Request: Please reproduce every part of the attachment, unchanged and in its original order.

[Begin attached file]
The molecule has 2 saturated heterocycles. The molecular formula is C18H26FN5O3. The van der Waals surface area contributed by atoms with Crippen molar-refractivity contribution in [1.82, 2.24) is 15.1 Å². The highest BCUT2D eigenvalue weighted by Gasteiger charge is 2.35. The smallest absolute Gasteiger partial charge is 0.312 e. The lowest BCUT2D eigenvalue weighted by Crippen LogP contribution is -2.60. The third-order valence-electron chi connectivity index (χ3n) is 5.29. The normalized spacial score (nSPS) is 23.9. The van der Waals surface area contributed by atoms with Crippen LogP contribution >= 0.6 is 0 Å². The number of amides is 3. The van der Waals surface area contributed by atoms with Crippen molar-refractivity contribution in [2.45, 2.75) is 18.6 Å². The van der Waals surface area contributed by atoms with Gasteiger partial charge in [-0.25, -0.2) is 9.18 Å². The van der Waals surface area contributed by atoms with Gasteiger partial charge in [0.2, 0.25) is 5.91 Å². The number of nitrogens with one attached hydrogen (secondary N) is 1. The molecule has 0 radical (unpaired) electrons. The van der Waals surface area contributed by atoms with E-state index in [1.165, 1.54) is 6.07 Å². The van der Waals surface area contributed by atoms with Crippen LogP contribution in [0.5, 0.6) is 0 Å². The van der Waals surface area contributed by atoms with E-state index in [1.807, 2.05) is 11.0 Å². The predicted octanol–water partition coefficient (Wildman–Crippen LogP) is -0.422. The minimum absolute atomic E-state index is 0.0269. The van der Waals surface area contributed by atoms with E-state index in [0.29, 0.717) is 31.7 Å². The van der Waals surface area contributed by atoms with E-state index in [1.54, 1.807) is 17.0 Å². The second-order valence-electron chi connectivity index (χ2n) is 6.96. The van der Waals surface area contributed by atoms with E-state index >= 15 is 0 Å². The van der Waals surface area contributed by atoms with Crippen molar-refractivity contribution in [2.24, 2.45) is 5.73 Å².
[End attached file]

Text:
The molecule has 2 saturated heterocycles. The molecular formula is C18H26FN5O3. The van der Waals surface area contributed by atoms with Crippen molar-refractivity contribution in [1.82, 2.24) is 15.1 Å². The highest BCUT2D eigenvalue weighted by Gasteiger charge is 2.35. The smallest absolute Gasteiger partial charge is 0.312 e. The lowest BCUT2D eigenvalue weighted by Crippen LogP contribution is -2.60. The third-order valence-electron chi connectivity index (χ3n) is 5.29. The normalized spacial score (nSPS) is 23.9. The van der Waals surface area contributed by atoms with Crippen LogP contribution >= 0.6 is 0 Å². The number of amides is 3. The van der Waals surface area contributed by atoms with Crippen molar-refractivity contribution in [2.45, 2.75) is 18.6 Å². The van der Waals surface area contributed by atoms with Gasteiger partial charge in [-0.25, -0.2) is 9.18 Å². The van der Waals surface area contributed by atoms with Gasteiger partial charge in [0.2, 0.25) is 5.91 Å². The number of nitrogens with one attached hydrogen (secondary N) is 1. The molecule has 0 radical (unpaired) electrons. The van der Waals surface area contributed by atoms with E-state index in [1.165, 1.54) is 6.07 Å². The van der Waals surface area contributed by atoms with Crippen LogP contribution in [0.5, 0.6) is 0 Å². The van der Waals surface area contributed by atoms with E-state index in [1.807, 2.05) is 11.0 Å². The predicted octanol–water partition coefficient (Wildman–Crippen LogP) is -0.422. The minimum absolute atomic E-state index is 0.0269. The van der Waals surface area contributed by atoms with E-state index in [0.29, 0.717) is 31.7 Å². The van der Waals surface area contributed by atoms with E-state index in [1.54, 1.807) is 17.0 Å². The second-order valence-electron chi connectivity index (χ2n) is 6.96. The van der Waals surface area contributed by atoms with E-state index >= 15 is 0 Å². The van der Waals surface area contributed by atoms with Crippen molar-refractivity contribution in [2.24, 2.45) is 5.73 Å².